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6 February 2017: Seiren pulls out of its nosedive

Tooru
A challenger appears.

The first arc of Seiren was a stunning disappointment. It was inept in almost wholly unoriginal ways, which made it doubly worse because this meant it should have been able to avoid all its missteps. The first episode of its second arc, however, gets the next route off to a good start by revisiting some of the elements that made Seiren's Amagami SS predecessor at least memorable, even if it was not exactly capital-G Good.

Tooru
Not exactly Goldilocks.

Specifically, Seiren brought back the little tongue-in-cheek absurdities of its setting and characters. For example, we encounter this in the form of an inexplicably popular deer-based multiplayer RPG for handheld gaming consoles, and laughably villainous (but haplessly innocent) grammar-school-aged opponents getting fucked by a high school girl (in a video game, okay). Even the previous arc's heroine, Hikari, comes across better here in her cameo thanks to her unconvincing disguise and overblown hero worship of her school's reigning Miss Santa contest winner (to whom she was runner-up), which is somehow still a huge deal at that school. These are the sorts of diversions that make the hit-or-miss (mostly miss) romantic aspects palatable.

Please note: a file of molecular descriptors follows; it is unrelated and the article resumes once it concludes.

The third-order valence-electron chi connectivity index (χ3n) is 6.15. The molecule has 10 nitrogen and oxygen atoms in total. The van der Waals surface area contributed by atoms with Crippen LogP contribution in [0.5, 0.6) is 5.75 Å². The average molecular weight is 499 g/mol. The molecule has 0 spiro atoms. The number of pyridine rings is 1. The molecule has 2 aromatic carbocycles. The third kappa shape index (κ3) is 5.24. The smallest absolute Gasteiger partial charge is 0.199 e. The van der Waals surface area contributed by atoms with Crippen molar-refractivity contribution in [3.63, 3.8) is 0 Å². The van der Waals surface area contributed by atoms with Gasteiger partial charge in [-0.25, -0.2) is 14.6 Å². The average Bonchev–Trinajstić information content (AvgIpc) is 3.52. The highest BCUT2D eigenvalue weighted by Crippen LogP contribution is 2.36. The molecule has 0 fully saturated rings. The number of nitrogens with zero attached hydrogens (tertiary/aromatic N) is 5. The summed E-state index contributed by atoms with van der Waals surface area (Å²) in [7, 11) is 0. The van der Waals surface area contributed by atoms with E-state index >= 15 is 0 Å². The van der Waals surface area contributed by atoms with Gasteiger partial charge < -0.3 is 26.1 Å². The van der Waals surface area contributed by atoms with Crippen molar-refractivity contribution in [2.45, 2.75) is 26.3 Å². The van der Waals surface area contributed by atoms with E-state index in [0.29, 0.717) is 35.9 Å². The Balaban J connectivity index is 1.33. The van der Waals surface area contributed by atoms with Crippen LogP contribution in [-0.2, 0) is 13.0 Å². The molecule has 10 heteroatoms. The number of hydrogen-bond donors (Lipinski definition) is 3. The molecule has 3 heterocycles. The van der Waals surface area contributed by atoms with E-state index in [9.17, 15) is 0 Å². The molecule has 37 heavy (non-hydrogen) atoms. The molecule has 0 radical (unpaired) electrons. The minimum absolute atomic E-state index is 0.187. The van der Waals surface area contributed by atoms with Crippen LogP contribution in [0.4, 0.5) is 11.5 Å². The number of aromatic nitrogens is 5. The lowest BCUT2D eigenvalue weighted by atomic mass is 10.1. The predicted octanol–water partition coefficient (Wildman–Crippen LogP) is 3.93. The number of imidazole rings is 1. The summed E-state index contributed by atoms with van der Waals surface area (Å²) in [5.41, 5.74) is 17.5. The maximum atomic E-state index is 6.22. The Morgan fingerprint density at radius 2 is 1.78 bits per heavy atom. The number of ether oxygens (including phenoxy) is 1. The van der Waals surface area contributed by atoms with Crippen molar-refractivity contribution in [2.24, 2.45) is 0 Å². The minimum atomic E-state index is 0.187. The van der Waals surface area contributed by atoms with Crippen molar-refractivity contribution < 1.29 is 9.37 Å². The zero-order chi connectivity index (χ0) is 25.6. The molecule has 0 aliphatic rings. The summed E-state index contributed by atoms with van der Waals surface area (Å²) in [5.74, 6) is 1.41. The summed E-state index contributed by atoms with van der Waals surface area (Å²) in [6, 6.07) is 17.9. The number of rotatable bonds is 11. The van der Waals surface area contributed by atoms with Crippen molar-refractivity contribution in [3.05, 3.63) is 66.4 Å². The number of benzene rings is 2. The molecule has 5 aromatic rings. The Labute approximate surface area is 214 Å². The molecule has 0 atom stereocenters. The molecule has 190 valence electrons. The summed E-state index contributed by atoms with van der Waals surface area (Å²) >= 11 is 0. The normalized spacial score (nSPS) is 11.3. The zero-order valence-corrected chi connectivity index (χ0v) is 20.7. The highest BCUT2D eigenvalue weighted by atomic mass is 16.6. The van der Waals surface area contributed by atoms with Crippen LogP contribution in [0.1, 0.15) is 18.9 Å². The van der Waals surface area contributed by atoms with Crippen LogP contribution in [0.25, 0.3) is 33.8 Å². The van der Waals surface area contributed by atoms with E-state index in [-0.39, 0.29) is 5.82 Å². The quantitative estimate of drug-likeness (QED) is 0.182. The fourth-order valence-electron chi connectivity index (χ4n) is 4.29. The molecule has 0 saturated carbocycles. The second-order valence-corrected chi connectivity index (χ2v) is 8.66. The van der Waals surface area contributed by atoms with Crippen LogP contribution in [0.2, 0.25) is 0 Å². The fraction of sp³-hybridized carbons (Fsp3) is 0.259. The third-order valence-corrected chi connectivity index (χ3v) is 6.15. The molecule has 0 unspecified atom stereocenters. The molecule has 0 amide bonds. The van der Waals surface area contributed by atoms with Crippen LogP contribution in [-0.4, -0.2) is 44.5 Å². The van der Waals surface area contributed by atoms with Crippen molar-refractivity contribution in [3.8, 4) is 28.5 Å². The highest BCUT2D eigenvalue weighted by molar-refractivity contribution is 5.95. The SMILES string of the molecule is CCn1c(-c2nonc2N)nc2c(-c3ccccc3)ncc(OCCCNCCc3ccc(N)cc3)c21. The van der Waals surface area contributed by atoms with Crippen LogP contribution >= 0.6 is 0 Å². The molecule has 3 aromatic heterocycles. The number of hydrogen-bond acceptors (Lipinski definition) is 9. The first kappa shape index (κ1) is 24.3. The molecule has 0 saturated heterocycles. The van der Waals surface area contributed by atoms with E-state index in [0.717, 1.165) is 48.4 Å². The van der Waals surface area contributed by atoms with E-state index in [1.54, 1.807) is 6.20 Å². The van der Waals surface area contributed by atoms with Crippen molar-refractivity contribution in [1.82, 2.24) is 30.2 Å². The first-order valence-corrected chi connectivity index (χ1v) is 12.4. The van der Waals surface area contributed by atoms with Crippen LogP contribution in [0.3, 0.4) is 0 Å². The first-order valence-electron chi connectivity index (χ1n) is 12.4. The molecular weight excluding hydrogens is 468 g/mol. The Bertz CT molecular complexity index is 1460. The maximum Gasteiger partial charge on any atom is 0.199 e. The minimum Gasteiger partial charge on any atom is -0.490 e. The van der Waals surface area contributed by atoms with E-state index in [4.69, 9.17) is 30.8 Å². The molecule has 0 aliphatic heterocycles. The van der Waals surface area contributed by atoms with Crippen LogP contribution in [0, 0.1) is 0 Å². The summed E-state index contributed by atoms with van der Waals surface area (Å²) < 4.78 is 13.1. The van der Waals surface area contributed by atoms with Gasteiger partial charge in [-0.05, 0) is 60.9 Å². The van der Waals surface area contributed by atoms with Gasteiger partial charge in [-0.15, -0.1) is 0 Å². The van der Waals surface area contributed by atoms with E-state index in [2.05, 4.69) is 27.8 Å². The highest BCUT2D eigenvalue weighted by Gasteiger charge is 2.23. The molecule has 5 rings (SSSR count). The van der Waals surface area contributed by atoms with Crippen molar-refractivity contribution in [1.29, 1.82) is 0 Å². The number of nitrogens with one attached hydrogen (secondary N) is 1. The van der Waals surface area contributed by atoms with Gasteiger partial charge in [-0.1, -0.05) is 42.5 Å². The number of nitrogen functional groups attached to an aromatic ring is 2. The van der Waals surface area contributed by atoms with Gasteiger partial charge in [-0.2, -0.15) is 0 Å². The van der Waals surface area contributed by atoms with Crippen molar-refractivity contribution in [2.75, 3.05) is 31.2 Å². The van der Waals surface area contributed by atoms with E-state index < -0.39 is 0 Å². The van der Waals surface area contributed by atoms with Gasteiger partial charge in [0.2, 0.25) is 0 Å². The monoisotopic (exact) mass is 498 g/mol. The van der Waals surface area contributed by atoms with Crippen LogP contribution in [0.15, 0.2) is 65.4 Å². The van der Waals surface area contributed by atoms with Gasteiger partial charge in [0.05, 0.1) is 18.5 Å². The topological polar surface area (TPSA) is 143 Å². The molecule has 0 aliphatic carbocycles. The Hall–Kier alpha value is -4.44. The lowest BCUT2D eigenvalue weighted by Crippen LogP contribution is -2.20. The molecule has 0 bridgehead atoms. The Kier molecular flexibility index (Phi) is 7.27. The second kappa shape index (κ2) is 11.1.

Ikuo, Shouichi, and Araki
Not exactly the three bears.

Unfortunately, it doesn't appear as if Seiren is going to embrace the Hatsukoi Limited approach instead of the forked-route omnibus format. Had it done so, and matched up Ai's kid brother with Gamer-senpai, the show could have recovered some credibility which it otherwise lacks. Ikuo has more in common with Tooru than Shouichi does, and there's no good reason to make Potato-kun the focus of all three arcs other than to re-employ the Amagami SS gimmick—a gimmick which doesn't work as well here because there's no reason at all why any of these girls (let alone all three of them) should give a shit about Shouichi.

Hikari
With glasses and no sidetail, Hikari is unrecognizable
by the student body and faculty alike.

Junichi was at least suffering from a traumatizing event (more overreacting than suffering, really), and the various Amagami SS arcs all related to that event in the sense that they displayed various ways in which he was able to recover from past disappointment. Junichi is a bit of a heel, but from a thematic standpoint, giving the different branches of the story a common starting point that ultimately lead to different but similar resolutions provided the gimmick a sense of purpose—something I don't expect to get from Seiren.

[Update: In re Why Seiren? It's because I dropped Photokano so early I never even realized it had an omnibus format. Anyway, I'm not nostalgic for Amagami SS; I'm nostalgic for Hatsukoi Limited.]


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